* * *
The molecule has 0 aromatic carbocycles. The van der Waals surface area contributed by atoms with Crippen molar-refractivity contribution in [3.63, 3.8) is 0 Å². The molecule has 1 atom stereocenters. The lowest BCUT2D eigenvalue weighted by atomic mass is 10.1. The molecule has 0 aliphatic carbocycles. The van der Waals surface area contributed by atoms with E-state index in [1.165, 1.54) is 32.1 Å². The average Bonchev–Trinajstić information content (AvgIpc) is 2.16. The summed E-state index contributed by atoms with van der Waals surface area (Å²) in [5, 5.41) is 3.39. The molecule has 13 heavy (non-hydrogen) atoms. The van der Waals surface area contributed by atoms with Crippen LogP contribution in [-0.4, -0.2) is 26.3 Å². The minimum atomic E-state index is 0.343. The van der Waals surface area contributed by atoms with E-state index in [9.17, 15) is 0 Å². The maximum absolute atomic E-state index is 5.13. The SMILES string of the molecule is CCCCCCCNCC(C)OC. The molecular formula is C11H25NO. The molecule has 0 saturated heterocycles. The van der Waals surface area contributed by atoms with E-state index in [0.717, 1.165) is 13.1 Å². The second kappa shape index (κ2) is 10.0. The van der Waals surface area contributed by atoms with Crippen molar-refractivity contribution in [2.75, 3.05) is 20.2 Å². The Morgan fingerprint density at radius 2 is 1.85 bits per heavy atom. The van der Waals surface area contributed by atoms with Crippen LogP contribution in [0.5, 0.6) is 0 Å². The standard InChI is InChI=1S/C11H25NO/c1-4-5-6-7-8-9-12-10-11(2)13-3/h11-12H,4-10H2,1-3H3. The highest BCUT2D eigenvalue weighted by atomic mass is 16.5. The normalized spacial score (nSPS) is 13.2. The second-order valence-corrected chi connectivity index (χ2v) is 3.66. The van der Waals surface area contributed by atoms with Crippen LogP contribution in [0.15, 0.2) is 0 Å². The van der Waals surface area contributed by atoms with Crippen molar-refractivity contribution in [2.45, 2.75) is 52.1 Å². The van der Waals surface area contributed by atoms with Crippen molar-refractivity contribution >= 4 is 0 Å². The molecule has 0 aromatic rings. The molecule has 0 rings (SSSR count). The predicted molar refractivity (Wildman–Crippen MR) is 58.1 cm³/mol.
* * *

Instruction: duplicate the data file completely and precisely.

The molecule has 0 aromatic carbocycles. The van der Waals surface area contributed by atoms with Crippen molar-refractivity contribution in [3.63, 3.8) is 0 Å². The molecule has 1 atom stereocenters. The lowest BCUT2D eigenvalue weighted by atomic mass is 10.1. The molecule has 0 aliphatic carbocycles. The van der Waals surface area contributed by atoms with E-state index in [1.165, 1.54) is 32.1 Å². The average Bonchev–Trinajstić information content (AvgIpc) is 2.16. The summed E-state index contributed by atoms with van der Waals surface area (Å²) in [5, 5.41) is 3.39. The molecule has 13 heavy (non-hydrogen) atoms. The van der Waals surface area contributed by atoms with Crippen LogP contribution in [-0.4, -0.2) is 26.3 Å². The minimum atomic E-state index is 0.343. The van der Waals surface area contributed by atoms with E-state index in [9.17, 15) is 0 Å². The maximum absolute atomic E-state index is 5.13. The SMILES string of the molecule is CCCCCCCNCC(C)OC. The molecular formula is C11H25NO. The molecule has 0 saturated heterocycles. The van der Waals surface area contributed by atoms with E-state index in [0.717, 1.165) is 13.1 Å². The second kappa shape index (κ2) is 10.0. The van der Waals surface area contributed by atoms with Crippen molar-refractivity contribution in [2.75, 3.05) is 20.2 Å². The Morgan fingerprint density at radius 2 is 1.85 bits per heavy atom. The van der Waals surface area contributed by atoms with Crippen LogP contribution in [0.5, 0.6) is 0 Å². The standard InChI is InChI=1S/C11H25NO/c1-4-5-6-7-8-9-12-10-11(2)13-3/h11-12H,4-10H2,1-3H3. The highest BCUT2D eigenvalue weighted by atomic mass is 16.5. The normalized spacial score (nSPS) is 13.2. The second-order valence-corrected chi connectivity index (χ2v) is 3.66. The van der Waals surface area contributed by atoms with Crippen LogP contribution in [0.15, 0.2) is 0 Å². The van der Waals surface area contributed by atoms with Crippen molar-refractivity contribution in [2.45, 2.75) is 52.1 Å². The van der Waals surface area contributed by atoms with Crippen molar-refractivity contribution >= 4 is 0 Å². The molecule has 0 aromatic rings. The molecule has 0 rings (SSSR count). The predicted molar refractivity (Wildman–Crippen MR) is 58.1 cm³/mol.